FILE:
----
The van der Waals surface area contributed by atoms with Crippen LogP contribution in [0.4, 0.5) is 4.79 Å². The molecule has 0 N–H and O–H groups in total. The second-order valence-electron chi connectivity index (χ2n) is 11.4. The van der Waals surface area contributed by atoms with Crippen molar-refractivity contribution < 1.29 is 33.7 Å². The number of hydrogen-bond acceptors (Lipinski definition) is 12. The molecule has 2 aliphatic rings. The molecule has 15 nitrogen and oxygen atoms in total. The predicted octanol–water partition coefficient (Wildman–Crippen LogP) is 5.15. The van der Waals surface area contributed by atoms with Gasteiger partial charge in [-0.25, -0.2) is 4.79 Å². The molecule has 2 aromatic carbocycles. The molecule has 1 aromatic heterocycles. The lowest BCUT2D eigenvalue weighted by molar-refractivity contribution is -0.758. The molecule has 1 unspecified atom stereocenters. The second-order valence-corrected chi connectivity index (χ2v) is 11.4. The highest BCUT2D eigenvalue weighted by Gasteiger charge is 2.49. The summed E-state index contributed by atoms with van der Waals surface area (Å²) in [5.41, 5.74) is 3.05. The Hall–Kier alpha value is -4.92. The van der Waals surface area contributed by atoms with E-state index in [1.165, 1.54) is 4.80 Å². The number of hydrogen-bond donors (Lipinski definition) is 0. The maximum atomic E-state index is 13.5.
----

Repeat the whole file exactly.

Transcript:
The van der Waals surface area contributed by atoms with Crippen LogP contribution in [0.4, 0.5) is 4.79 Å². The molecule has 0 N–H and O–H groups in total. The second-order valence-electron chi connectivity index (χ2n) is 11.4. The van der Waals surface area contributed by atoms with Crippen molar-refractivity contribution < 1.29 is 33.7 Å². The number of hydrogen-bond acceptors (Lipinski definition) is 12. The molecule has 2 aliphatic rings. The molecule has 15 nitrogen and oxygen atoms in total. The predicted octanol–water partition coefficient (Wildman–Crippen LogP) is 5.15. The van der Waals surface area contributed by atoms with Gasteiger partial charge in [-0.25, -0.2) is 4.79 Å². The molecule has 2 aromatic carbocycles. The molecule has 1 aromatic heterocycles. The lowest BCUT2D eigenvalue weighted by molar-refractivity contribution is -0.758. The molecule has 1 unspecified atom stereocenters. The second-order valence-corrected chi connectivity index (χ2v) is 11.4. The highest BCUT2D eigenvalue weighted by Gasteiger charge is 2.49. The summed E-state index contributed by atoms with van der Waals surface area (Å²) in [5.41, 5.74) is 3.05. The Hall–Kier alpha value is -4.92. The van der Waals surface area contributed by atoms with E-state index in [1.165, 1.54) is 4.80 Å². The number of hydrogen-bond donors (Lipinski definition) is 0. The maximum atomic E-state index is 13.5.